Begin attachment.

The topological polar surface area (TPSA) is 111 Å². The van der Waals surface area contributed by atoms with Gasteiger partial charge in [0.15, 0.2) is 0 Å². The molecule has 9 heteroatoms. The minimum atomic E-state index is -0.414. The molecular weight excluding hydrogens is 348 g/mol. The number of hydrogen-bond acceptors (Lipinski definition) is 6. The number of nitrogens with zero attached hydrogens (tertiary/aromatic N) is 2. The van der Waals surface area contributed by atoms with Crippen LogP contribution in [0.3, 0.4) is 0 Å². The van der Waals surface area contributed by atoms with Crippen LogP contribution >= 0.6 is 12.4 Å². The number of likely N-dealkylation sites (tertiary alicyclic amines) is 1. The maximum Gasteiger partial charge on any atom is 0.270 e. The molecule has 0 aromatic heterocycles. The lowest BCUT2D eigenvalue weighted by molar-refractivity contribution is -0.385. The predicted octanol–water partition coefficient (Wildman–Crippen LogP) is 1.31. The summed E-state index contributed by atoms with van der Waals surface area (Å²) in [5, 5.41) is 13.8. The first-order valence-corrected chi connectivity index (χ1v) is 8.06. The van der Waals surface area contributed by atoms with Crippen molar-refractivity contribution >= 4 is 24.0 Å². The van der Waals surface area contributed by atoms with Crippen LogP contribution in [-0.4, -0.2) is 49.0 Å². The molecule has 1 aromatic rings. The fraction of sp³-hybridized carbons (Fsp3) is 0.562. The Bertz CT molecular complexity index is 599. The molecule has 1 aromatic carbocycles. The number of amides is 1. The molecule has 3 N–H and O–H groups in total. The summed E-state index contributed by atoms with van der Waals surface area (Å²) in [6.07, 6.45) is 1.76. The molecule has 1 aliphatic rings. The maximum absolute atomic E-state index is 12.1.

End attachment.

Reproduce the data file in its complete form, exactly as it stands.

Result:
The topological polar surface area (TPSA) is 111 Å². The van der Waals surface area contributed by atoms with Gasteiger partial charge in [0.15, 0.2) is 0 Å². The molecule has 9 heteroatoms. The minimum atomic E-state index is -0.414. The molecular weight excluding hydrogens is 348 g/mol. The number of hydrogen-bond acceptors (Lipinski definition) is 6. The number of nitrogens with zero attached hydrogens (tertiary/aromatic N) is 2. The van der Waals surface area contributed by atoms with Crippen LogP contribution in [0.3, 0.4) is 0 Å². The van der Waals surface area contributed by atoms with Crippen LogP contribution >= 0.6 is 12.4 Å². The number of likely N-dealkylation sites (tertiary alicyclic amines) is 1. The maximum Gasteiger partial charge on any atom is 0.270 e. The molecule has 0 aromatic heterocycles. The lowest BCUT2D eigenvalue weighted by molar-refractivity contribution is -0.385. The predicted octanol–water partition coefficient (Wildman–Crippen LogP) is 1.31. The summed E-state index contributed by atoms with van der Waals surface area (Å²) in [5, 5.41) is 13.8. The first-order valence-corrected chi connectivity index (χ1v) is 8.06. The van der Waals surface area contributed by atoms with Crippen molar-refractivity contribution >= 4 is 24.0 Å². The van der Waals surface area contributed by atoms with Crippen LogP contribution in [-0.4, -0.2) is 49.0 Å². The molecule has 1 aromatic rings. The fraction of sp³-hybridized carbons (Fsp3) is 0.562. The Bertz CT molecular complexity index is 599. The molecule has 1 aromatic carbocycles. The number of amides is 1. The molecule has 3 N–H and O–H groups in total. The summed E-state index contributed by atoms with van der Waals surface area (Å²) in [6.07, 6.45) is 1.76. The molecule has 1 aliphatic rings. The maximum absolute atomic E-state index is 12.1.